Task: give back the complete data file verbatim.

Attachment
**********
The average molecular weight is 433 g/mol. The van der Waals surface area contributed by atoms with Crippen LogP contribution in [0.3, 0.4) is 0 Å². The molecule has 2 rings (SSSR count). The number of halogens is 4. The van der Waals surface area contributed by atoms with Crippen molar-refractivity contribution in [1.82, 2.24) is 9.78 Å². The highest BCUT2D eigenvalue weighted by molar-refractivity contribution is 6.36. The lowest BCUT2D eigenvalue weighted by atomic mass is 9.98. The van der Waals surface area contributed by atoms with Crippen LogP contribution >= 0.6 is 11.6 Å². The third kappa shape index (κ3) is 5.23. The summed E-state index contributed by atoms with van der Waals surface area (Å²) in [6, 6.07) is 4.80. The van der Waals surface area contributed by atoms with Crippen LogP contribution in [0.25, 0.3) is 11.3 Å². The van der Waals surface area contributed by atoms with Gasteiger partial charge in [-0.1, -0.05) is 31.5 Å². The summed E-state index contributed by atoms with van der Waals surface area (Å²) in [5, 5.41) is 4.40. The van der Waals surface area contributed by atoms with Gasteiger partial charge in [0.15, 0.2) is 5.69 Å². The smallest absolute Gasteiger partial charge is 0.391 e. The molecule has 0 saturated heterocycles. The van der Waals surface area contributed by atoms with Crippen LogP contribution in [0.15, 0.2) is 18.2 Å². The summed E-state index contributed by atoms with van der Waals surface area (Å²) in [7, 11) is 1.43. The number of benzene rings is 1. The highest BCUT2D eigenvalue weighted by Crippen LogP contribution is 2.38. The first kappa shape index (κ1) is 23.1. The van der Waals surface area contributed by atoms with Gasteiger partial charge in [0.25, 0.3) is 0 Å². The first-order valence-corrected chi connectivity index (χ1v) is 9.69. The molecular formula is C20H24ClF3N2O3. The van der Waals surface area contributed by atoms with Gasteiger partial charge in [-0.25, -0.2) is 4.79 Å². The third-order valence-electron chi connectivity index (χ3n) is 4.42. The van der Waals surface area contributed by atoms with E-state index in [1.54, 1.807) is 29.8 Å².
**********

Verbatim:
The average molecular weight is 433 g/mol. The van der Waals surface area contributed by atoms with Crippen LogP contribution in [0.3, 0.4) is 0 Å². The molecule has 2 rings (SSSR count). The number of halogens is 4. The van der Waals surface area contributed by atoms with Crippen molar-refractivity contribution in [1.82, 2.24) is 9.78 Å². The highest BCUT2D eigenvalue weighted by molar-refractivity contribution is 6.36. The lowest BCUT2D eigenvalue weighted by atomic mass is 9.98. The van der Waals surface area contributed by atoms with Crippen LogP contribution >= 0.6 is 11.6 Å². The third kappa shape index (κ3) is 5.23. The summed E-state index contributed by atoms with van der Waals surface area (Å²) in [6, 6.07) is 4.80. The van der Waals surface area contributed by atoms with Crippen LogP contribution in [0.25, 0.3) is 11.3 Å². The van der Waals surface area contributed by atoms with Gasteiger partial charge in [-0.1, -0.05) is 31.5 Å². The summed E-state index contributed by atoms with van der Waals surface area (Å²) in [5, 5.41) is 4.40. The van der Waals surface area contributed by atoms with Gasteiger partial charge in [0.15, 0.2) is 5.69 Å². The smallest absolute Gasteiger partial charge is 0.391 e. The molecule has 0 saturated heterocycles. The van der Waals surface area contributed by atoms with Crippen LogP contribution in [0.15, 0.2) is 18.2 Å². The summed E-state index contributed by atoms with van der Waals surface area (Å²) in [7, 11) is 1.43. The number of benzene rings is 1. The highest BCUT2D eigenvalue weighted by Crippen LogP contribution is 2.38. The first kappa shape index (κ1) is 23.1. The van der Waals surface area contributed by atoms with Gasteiger partial charge in [0.25, 0.3) is 0 Å². The first-order valence-corrected chi connectivity index (χ1v) is 9.69. The molecular formula is C20H24ClF3N2O3. The van der Waals surface area contributed by atoms with Gasteiger partial charge in [-0.25, -0.2) is 4.79 Å². The third-order valence-electron chi connectivity index (χ3n) is 4.42. The van der Waals surface area contributed by atoms with E-state index in [1.54, 1.807) is 29.8 Å².